Mast cells are unique hematopoietic cells that are richly distributed in the skin and mucosal surfaces of the respiratory and gastrointestinal tract. They play a key role in allergic inflammation by releasing a cocktail of granular constituents, including histamine, serine proteases, and various eicosanoids and cytokines. As such, a number of drugs target either inhibition of mast cell degranulation or the products of degranulation. To identify potential novel drugs and mechanisms in mast cell biology, assays were developed to identify inhibitors of mast cell degranulation and activation in a phenotypic screen. Due to the challenges associated with obtaining primary mast cells, cord blood-derived mononuclear cells were reproducibly differentiated to mast cells and assays developed to monitor tryptase release and prostaglandin D2 generation. The tryptase assay was particularly sensitive, requiring only 500 cells per data point, which permitted a set of approximately 12,000 compounds to be screened robustly and cost-effectively. Active compounds were tested for concomitant inhibition of prostaglandin D2 generation. This study demonstrates the robustness and effectiveness of this approach in the identification of potential novel compounds and mechanisms targeting mast cell-driven inflammation, to enable innovative drug discovery efforts to be prosecuted.
ETV6-RUNX1 promotes survival of early B lineage progenitor cells via a dysregulated erythropoietin receptor. Torrano V et al. Blood 2011 NOV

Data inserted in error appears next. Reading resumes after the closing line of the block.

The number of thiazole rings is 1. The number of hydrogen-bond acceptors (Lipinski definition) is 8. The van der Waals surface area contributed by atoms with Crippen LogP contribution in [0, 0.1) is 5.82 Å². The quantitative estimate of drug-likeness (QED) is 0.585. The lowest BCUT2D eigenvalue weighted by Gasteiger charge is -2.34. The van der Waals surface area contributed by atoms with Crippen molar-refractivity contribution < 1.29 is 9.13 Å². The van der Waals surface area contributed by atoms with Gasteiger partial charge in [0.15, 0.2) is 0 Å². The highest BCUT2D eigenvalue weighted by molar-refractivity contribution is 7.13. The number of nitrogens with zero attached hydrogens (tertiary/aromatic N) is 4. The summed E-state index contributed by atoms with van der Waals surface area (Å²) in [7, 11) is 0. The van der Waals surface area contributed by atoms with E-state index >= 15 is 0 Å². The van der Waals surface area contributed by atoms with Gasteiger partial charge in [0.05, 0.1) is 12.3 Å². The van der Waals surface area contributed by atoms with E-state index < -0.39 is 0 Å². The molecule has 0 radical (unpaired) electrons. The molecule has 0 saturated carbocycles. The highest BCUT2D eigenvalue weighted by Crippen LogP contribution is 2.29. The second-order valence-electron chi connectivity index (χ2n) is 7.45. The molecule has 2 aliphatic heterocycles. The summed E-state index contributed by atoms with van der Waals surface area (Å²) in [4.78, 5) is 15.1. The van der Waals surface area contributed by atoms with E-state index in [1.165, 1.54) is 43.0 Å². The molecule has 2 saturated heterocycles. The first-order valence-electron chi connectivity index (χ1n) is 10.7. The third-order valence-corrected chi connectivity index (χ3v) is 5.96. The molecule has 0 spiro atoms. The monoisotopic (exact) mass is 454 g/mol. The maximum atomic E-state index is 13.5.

ETV6-RUNX1 gene fusion is usually an early, prenatal event in childhood acute lymphoblastic leukemia (ALL). Transformation results in the generation of a persistent (> 14 years) preleukemic clone, which postnatally converts to ALL after the acquisition of necessary secondary genetic alterations. Many cancer cells show some expression of the erythropoietin receptor (EPOR) gene, although the functionality" of any EPOR complexes and their relevant signaling pathways in nonerythroid cells has not been validated. EPOR mRNA is selectively and ectopically expressed in ETV6-RUNX1(+) ALL but the presence of a functional EPOR on the cell surface and its role in leukemogenesis driven by ETV6-RUNX1 remains to be identified. Here we show that ETV6-RUNX1 directly binds the EPOR promoter and that expression of ETV6-RUNX1 alone in normal pre-B cells is sufficient to activate EPOR transcription. We further reveal that murine and human ETV6-RUNX1(+) cells expressing EPOR mRNA have EPO ligand binding activity that correlates with an increased cell survival through activation of the JAK2-STAT5 pathway and up-regulation of antiapoptotic BCL-XL. These data support the contention that ETV6-RUNX1 directly activates ectopic expression of a functional EPOR and provides cell survival signals that may contribute critically to persistence of covert premalignant clones in children.